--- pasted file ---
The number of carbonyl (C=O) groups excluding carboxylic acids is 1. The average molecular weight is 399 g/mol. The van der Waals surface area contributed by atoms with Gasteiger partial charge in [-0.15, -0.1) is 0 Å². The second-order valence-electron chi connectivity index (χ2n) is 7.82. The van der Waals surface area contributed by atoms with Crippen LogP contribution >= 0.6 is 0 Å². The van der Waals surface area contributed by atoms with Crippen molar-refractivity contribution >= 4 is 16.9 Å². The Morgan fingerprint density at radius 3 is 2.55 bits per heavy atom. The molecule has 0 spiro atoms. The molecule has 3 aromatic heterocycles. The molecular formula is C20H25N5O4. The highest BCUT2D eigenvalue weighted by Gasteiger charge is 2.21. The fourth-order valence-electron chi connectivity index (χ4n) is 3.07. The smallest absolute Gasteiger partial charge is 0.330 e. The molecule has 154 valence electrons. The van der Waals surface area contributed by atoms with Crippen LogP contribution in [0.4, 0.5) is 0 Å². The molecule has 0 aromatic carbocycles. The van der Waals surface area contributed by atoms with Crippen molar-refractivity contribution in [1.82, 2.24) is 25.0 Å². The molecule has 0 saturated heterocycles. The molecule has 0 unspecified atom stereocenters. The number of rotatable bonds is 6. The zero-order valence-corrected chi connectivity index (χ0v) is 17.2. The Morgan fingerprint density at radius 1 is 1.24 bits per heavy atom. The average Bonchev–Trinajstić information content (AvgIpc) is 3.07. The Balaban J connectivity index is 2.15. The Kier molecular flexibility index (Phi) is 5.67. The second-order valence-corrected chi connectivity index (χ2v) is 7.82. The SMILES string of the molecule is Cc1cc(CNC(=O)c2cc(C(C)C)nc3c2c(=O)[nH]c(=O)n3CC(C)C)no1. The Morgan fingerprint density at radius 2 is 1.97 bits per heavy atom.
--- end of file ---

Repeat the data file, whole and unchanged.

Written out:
The number of carbonyl (C=O) groups excluding carboxylic acids is 1. The average molecular weight is 399 g/mol. The van der Waals surface area contributed by atoms with Gasteiger partial charge in [-0.15, -0.1) is 0 Å². The second-order valence-electron chi connectivity index (χ2n) is 7.82. The van der Waals surface area contributed by atoms with Crippen LogP contribution >= 0.6 is 0 Å². The van der Waals surface area contributed by atoms with Crippen molar-refractivity contribution >= 4 is 16.9 Å². The Morgan fingerprint density at radius 3 is 2.55 bits per heavy atom. The molecule has 0 spiro atoms. The molecule has 3 aromatic heterocycles. The molecular formula is C20H25N5O4. The highest BCUT2D eigenvalue weighted by Gasteiger charge is 2.21. The fourth-order valence-electron chi connectivity index (χ4n) is 3.07. The smallest absolute Gasteiger partial charge is 0.330 e. The molecule has 154 valence electrons. The van der Waals surface area contributed by atoms with Crippen LogP contribution in [0.4, 0.5) is 0 Å². The molecule has 0 aromatic carbocycles. The van der Waals surface area contributed by atoms with Crippen molar-refractivity contribution in [1.82, 2.24) is 25.0 Å². The molecule has 0 saturated heterocycles. The molecule has 0 unspecified atom stereocenters. The number of rotatable bonds is 6. The zero-order valence-corrected chi connectivity index (χ0v) is 17.2. The Morgan fingerprint density at radius 1 is 1.24 bits per heavy atom. The average Bonchev–Trinajstić information content (AvgIpc) is 3.07. The Balaban J connectivity index is 2.15. The Kier molecular flexibility index (Phi) is 5.67. The second-order valence-corrected chi connectivity index (χ2v) is 7.82. The SMILES string of the molecule is Cc1cc(CNC(=O)c2cc(C(C)C)nc3c2c(=O)[nH]c(=O)n3CC(C)C)no1. The Morgan fingerprint density at radius 2 is 1.97 bits per heavy atom.